You walk into the bookstore at the Museum of the Confederacy, then the one at the Civil War Center, and the first differences you notice are the black faces on the shelves in the latter: Nat Turner. "Slave Nation." Harriet Tubman. "Remembering Slavery." There were 4 million black people in the 11 slave-owning states at the start of the Civil War, and by war's end, 500,000 had fled to the North -- one out of every eight men, women and children -- looking for something, anything, other than the genteel world of the gallant South.
"A lot of people in Richmond are just sort of embarrassed by [the Museum of the Confederacy], particularly when we have this beautiful new American Civil War Center that people are not embarrassed by," says Harry Kollatz Jr., a senior writer at Richmond magazine, who writes regularly about city history.
The real issue, rarely articulated in direct terms, says Gallagher, is race: "our great national bugaboo."
Ah. The haunted past, the uncertain future.
* * *
Rawls is a balding, amiable, energetic graduate of the Virginia Military Institute. He's talking in his office on the second floor of the museum. Windows offer a view of the adjacent balcony of the White House of the Confederacy and the portico from which Jeff Davis's 5-year-old son fell to his death in April 1864.
That's about all you can see.
The three-story White House and four-story museum (only two stories of which are above ground) are surrounded by Virginia Commonwealth University Medical Center. Close-in buildings shoot up 13 and 14 stories. Construction crews, jackhammers, red dust and ambulances dominate the street front.
Inside, Rawls is pointing out how the museum has gone from Old South shrine to a professionally managed museum. It houses more than 15,000 documents and artifacts from the Confederate States of America, the failed nation that white Southerners wanted to make permanent (along with slavery, states' rights and low tariffs).
Opened in 1896 in the Confederate White House, the museum has been a presence in Richmond ever since, even as the city became predominantly black, even as the civil rights era rendered the museum's unabashed cheerleading for the cause obsolete. A new attitude came with the adjacent new building in 1976, built with private donations. Tourism peaked at 91,000 visitors per year in the early 1990s.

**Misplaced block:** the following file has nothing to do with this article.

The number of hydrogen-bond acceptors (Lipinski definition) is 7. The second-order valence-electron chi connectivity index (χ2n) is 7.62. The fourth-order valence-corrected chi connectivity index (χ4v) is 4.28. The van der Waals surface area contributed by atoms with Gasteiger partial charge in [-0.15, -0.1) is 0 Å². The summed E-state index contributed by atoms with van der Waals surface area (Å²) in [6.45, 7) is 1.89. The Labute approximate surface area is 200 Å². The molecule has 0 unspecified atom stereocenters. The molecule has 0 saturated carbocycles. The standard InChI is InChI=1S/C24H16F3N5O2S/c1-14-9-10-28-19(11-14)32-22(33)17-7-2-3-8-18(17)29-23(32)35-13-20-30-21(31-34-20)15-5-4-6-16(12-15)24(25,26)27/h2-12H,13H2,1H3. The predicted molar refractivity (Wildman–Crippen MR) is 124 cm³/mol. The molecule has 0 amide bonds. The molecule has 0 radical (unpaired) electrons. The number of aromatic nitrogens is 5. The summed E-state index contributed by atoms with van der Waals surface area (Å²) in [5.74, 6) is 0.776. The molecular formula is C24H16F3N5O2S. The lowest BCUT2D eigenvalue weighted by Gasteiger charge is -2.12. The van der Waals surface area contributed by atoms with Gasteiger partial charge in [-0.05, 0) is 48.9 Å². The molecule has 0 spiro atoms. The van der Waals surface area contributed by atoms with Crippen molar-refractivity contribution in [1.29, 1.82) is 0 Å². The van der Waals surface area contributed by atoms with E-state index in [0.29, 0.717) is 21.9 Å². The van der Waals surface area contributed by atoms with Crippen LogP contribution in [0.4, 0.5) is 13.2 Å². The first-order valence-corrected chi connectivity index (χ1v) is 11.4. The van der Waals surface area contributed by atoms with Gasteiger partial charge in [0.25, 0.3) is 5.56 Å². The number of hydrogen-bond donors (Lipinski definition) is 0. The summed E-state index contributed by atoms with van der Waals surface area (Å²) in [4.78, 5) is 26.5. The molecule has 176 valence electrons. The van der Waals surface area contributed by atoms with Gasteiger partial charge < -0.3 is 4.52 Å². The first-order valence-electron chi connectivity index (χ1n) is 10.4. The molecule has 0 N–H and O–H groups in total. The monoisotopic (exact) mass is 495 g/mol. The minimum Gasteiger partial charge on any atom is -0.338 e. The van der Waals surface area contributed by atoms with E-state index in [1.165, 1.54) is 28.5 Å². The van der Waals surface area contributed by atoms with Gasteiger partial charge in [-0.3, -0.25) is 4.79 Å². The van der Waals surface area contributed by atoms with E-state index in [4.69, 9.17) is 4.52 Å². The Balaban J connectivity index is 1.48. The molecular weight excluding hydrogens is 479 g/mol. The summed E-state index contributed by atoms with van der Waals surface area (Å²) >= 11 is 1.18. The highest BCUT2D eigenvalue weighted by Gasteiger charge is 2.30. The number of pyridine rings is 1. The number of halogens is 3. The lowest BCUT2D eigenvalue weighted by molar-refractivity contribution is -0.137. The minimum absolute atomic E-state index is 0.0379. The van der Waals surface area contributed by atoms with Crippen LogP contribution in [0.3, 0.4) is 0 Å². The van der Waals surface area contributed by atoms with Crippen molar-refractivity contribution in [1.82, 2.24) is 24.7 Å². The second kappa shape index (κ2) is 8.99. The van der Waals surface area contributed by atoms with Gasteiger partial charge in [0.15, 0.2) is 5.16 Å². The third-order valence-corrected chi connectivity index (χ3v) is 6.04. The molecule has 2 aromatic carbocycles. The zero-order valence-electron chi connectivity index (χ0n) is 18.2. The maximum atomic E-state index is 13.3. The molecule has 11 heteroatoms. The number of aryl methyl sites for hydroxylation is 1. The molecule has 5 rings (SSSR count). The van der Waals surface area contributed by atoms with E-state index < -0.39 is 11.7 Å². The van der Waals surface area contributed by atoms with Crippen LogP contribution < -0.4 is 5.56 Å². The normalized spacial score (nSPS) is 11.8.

But the museum did not conduct a capital campaign for years, and when gate receipts dropped off precipitously (it now averages about 50,000 visitors per year), income plummeted. Previous administrators used the museum's endowment to pay routine operating expenses, the peer review reported, which masked the crisis while worsening the facility's financial health.
The lack of parking and the rising hospital complex aggravated problems. But when the museum began talking to the city about help or potential partnerships, it seemed "arrogant and isolationist. . . . MOC leadership has misjudged its power and leverage with the city and the state," the peer review concluded last October.
Rawls, brought on board in 2004, rolled out a drastic plan to not only move the museum but also pick up the White House and move it, which outraged just about everyone.
Fighting hard for his institution's new image, Rawls wants it made clear that these aren't just neo-Confederates coming to pay homage to Great-Grandpappy So-and-So.
"We get more people from California than we do from Richmond proper," he says. "We get more people from the United Kingdom than all but six U.S. states. All those people aren't coming to look up something about their great-granddaddy."
A couple of years ago, Rawls put an end to the Bonnie Blue Ball, a gala down by the river, for which people dressed up in hoop skirts and antebellum costumes. It was one of the cash-strapped museum's biggest image problems.
"There's a public perception that this is still the home of the 'lost cause,' " he says. "It was founded to be that, yes, but it changed in the 1970s. Look at our record for the past 20 years. We did a special exhibit on slavery back in 1991. It was a Nixon-to-China moment for us, our most popular exhibit ever, and part of a pretty long record of objective and dispassionate display of history."